An open response, part 2
On behalf of the Government of the Republic of China (ROC) on Taiwan, I am writing in response to the “Open letter to Taiwan’s president” cosigned by 26 persons and published by the Taipei Times on May 21 expressing concerns about transparency in our government’s cross-strait policymaking processes. I would like to take this opportunity to clear up a number of misunderstandings in this regard.
1. Affirmation of the ROC’s cross-strait policy
In its cross-strait policymaking, this administration has always firmly upheld the ROC’s sovereignty. It has never changed and never will change its insistence on the principle of “putting Taiwan first for the benefit of the people.”
In the overall national interest, we have resumed institutionalized cross-strait negotiations, replacing confrontation with dialogue. Under the precondition of parity and dignity, the two sides have conducted three rounds of talks and have signed nine agreements and a joint statement on investment, which have advanced the normalization of cross-strait economic exchanges and strengthened protections for the financial assets of the people of Taiwan.
Surveys commissioned by the Mainland Affairs Council (MAC) — such as those conducted by National Chengchi University, Berkeley Marketing Research and China Credit Information Service — reveal that the majority of people in Taiwan believe that cross-strait relations have become more relaxed. About 70 percent of respondents were satisfied with the cross-strait agreements and more than 60 percent believe the agreements will have a positive influence on Taiwan’s economy. Meanwhile, most respondents think that national sovereignty has not been denigrated.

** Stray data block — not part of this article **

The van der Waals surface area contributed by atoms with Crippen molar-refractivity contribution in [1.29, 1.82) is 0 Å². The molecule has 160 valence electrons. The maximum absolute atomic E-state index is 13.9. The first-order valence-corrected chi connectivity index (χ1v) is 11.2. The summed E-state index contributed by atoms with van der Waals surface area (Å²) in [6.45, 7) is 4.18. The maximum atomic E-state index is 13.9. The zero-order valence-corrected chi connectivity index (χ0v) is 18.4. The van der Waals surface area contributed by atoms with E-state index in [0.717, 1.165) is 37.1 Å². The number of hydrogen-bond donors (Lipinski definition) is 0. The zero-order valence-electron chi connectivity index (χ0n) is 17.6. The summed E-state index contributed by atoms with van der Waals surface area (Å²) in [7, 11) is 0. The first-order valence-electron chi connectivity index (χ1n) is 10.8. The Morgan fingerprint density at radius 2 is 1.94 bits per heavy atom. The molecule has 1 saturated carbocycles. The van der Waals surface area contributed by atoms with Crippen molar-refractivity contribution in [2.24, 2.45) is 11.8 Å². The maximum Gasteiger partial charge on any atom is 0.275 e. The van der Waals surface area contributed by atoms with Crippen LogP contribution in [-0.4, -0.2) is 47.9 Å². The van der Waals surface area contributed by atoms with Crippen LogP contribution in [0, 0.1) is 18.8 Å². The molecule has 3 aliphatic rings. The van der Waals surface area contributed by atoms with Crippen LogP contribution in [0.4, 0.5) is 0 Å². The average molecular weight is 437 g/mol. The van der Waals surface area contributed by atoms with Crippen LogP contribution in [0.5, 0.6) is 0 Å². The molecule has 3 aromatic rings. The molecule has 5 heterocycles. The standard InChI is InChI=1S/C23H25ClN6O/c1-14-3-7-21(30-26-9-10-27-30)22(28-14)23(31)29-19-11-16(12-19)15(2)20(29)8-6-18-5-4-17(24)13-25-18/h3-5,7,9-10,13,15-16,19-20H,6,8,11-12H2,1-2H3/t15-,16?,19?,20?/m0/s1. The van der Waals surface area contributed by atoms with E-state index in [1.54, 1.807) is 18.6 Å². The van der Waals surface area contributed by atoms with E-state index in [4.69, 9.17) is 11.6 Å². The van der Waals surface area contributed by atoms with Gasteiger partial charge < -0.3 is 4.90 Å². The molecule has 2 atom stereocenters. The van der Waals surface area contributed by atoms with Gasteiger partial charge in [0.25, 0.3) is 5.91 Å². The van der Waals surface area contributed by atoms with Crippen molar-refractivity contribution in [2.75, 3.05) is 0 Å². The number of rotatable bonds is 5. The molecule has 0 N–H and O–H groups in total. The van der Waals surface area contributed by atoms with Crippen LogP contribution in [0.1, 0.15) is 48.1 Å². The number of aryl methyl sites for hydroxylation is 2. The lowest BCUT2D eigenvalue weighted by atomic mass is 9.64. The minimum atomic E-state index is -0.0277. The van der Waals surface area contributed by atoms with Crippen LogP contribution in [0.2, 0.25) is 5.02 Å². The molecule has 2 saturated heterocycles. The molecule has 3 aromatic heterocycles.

The US State Department has solidly affirmed and praised our government’s mainland policies. Signatories of the open letter familiar with the US government’s hopes for better cross-strait relations should understand the reason for this. Can it be that worsening relations and rising tensions across the Taiwan Strait would be more advantageous to US interests?
2. No need for an ECFA referendum
The primary purposes of an economic cooperation framework agreement (ECFA) are to maintain the competitive edge of Taiwan’s industries in the mainland market and to strengthen our foreign trade momentum so as to minimize the danger of being marginalized. A MAC-commissioned survey conducted by Berkeley Marketing Research in mid-April revealed that 70 percent of the respondents support the negotiation of an ECFA, indicating most people look at the potential benefits of such an agreement in a positive light.
With no question of sacrificing sovereignty, benefits for Taiwan’s economy include reducing the relocation of factories to other countries and thereby protecting jobs; lowering tariffs on our products and thereby boosting their competitiveness in the mainland market; spurring Taiwan’s globalization; and facilitating the negotiation and signing of economic agreements with other countries.
3. Any ECFA will be sent to the legislature for review
This administration has communicated extensively with the public in the hope that an ECFA can be signed before 2010. In the process of planning, the administration will be scrupulous in communicating with and explaining relevant matters to the legislature and all sectors of society. Whatever economic agreements are signed with mainland China will be sent to the legislature, in accordance with the law, for review and supervision. The same applies to any future cross-strait economic agreements.